- Alarmed consumers are hoarding food as they spend more time dining at home rather than out.
- Measures have been put in place to help grocers adjust.
- So far, there are no major concerns about the supply chain as the country grapples with the rapid spread of the coronavirus.
- There are some larger worries about labor shortages or food security globally as the world is confronted with the uncertainty of what could be ahead.
The World Health Organization on March 11 declared the coronavirus a pandemic. Within a week, the Centers for Disease Control and Prevention recommended that Americans keep a 14 day supply of food and other essentials. Alarmed consumers rushed to supermarkets hoarding groceries and cleaning products, leaving some stores trying to keep up with the surge in demand. For the week ending March 21, sales of fresh meat increased by 100%, canned tuna by more than 200% and dried beans by nearly 400% compared with a year earlier.
"We're seeing some shifts in patterns and we're seeing some panic buying," Karan Girotra, a professor of operations, technology and management at Cornell University, told CNBC. "Overall, we're not running out of food, so there's no reason to panic."
On March 15, President Donald Trump held a call with grocery, retail and food industry leaders to discuss the strained supply chain. "He wanted to hear from retailers and product manufacturers and understand what it is that they're going through and what things they need help with," said Doug Baker of the Food Industry Association. "What manufacturers are doing, working with their retail partners is they're looking for ways to create efficiencies within that supply chain."
Some of the measures the industry is taking to speed things up include allocations throughout the supply chain. Some grocers are restricting consumers to a limited number of items such as beef and chicken. Also, some slower-moving products are put on hold until demand subsides.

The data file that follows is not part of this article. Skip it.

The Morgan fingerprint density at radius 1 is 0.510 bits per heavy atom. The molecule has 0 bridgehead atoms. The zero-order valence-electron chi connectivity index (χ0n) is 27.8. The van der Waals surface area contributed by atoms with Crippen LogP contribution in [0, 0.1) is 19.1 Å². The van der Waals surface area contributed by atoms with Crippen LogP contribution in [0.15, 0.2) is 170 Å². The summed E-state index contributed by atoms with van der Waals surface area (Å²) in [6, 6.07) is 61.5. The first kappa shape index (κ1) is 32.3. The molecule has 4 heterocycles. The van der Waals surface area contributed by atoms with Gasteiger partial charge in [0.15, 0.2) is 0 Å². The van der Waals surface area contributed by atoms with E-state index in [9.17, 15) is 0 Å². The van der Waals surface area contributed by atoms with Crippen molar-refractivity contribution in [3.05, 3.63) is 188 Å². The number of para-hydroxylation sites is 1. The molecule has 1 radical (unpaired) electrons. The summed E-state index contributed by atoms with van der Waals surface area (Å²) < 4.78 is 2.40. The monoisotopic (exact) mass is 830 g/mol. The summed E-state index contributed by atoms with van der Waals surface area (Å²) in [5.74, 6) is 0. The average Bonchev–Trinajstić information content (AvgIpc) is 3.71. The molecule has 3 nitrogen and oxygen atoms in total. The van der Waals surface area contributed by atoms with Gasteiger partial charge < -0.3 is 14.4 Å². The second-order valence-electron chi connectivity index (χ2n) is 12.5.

The U.S. is not going to run out of food, experts say. The country has a food waste problem rather than a shortage. According to the USDA, 30% to 40% of food in America is wasted annually. But while the supply chain adjusts, there are some real concerns. For example, trade and travel restrictions could make imports difficult. Labor disruptions is another one. Some employees at Amazon, Kroger and Walmart have tested positive for COVID-19. U.S. farmers have also raised concerns over labor shortages.
However, globally, there are serious concerns over food security, especially in vulnerable countries already grappling with a shortage of food. The U.N. Food and Agriculture Organization said in a recent statement: "If COVID-19 cases, already present in more than 100 countries, proliferate in the 44 countries that need external food assistance, or in the 53 countries home to 113 million people experiencing acute hunger, many of whose public health systems may face capacity constraints, the consequences could be drastic."
Watch the video above to learn more about the coronavirus' impact on the American food supply chain.